December 4, 2011

A One-of-a-Kind Weekend

We were treated this weekend to a wonderful visit with our dearest and closest friends Ingrid & Edward. Ingrid was my best girl at my wedding, and Mark and I both stood for Ingrid and Edward at their wedding. It was our first visit with them since moving from Kingston so we were all so pleased to finally reunite.

They arrived Saturday morning and we started our weekend by brunching at Mildred's Temple Kitchen. We then walked around Liberty Village, showing them our favourite shops.

We took a break at our apartment to catch up and then headed back out into the downtown so they could check into the landmark Royal York Hotel. I then took everyone on a quick walk and we headed over for a superlative dinner at Le Select Bistro. Mark and I shared a delicious charchuterie plate and then for a main I had neck of lamb and Mark had beef cheek. I passed on dessert but Mark had a lovely chocolate mousse.

Since we were all pleasantly stuffed we decided to walk up to Queen Street West. We ended up stopping in a great vintage shop, where Ingrid bought a Patagonia fleece for a really great price. We then hopped on a streetcar and got off near our movie rental place (which we sadly learned is closing at the end of the month). We purchased a fun scary movie and went back to our apartment to cosy up on the couch, like old times.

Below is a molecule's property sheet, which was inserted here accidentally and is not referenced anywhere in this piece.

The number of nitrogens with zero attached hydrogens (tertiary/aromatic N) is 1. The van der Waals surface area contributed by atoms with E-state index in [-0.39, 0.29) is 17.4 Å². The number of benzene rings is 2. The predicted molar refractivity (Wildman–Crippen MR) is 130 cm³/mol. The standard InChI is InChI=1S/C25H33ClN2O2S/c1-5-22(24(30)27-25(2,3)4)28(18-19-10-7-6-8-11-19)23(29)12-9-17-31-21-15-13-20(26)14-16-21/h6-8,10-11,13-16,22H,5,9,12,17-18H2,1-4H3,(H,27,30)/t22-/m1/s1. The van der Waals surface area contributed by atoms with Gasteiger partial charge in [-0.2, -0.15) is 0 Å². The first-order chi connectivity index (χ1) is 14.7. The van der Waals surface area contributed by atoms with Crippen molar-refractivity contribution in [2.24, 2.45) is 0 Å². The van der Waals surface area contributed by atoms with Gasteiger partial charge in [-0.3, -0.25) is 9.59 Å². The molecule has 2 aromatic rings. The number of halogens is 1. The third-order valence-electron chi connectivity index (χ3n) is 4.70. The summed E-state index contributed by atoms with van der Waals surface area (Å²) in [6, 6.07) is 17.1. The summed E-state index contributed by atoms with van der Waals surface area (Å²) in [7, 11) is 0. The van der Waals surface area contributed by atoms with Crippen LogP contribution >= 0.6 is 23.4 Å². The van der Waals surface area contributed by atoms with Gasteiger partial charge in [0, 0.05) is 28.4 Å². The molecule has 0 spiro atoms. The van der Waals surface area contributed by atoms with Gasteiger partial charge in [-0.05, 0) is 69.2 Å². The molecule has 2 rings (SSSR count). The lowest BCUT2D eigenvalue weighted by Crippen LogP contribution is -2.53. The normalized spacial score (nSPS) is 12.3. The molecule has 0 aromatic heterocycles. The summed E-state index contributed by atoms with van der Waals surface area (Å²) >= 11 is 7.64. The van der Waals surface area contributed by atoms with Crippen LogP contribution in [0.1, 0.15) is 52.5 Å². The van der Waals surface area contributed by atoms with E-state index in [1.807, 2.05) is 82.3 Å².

We met up with Ingrid & Edward Sunday morning at Marben where we enjoyed a yummy brunch. I had sneakily arranged for a surprise reunion with an old housemate named Dutt (Ingrid and I had lived with him when we were at Queen's). We had not seen Dutt in nearly 15 years. When he walked in Ingrid literally screamed out "Oh my God!". It was a great reaction. We had a long chat, with some fun stories and catching up.

After we said goodbye to Dutt the four of us headed over to the Direct Energy Centtre to take in the One-of-a-Kind Christmas Show. It was awesome, albeit overwhelming. There were around 800 vendors, so it was a lot to take in. Mark was thrilled to find the Monster Factory booth.  After quite some time trying to decide which monster to adopt, Mark finally chose Donnie (pictured at left). Donnie seemed quite happy to be coming to our home. He smiled all the way out of the show.

Ingrid also adopted a monster and she found a beautiful dress too. We then had to let them get on the highway back to Kingston. We were sad to see them go but we were buoyed by the fact that we will see them later in the month.

December 2, 2011

Seeing, with a Conscience

I purchased these glasses recently at a great shop called Spec and Specs on Queen Street West. After scouring the store for that just-right fit, I fell in love with these Eco frames instantly.

What I did not know until after ordering them is that they are made with 95% recycled components, the only optical collection to be certified by the Underwriters Laboratory with a Environmental Claims Validation. The company also plants a tree for each frame sold. They are currently up to 625,505 trees! Now that's seeing good and doing good.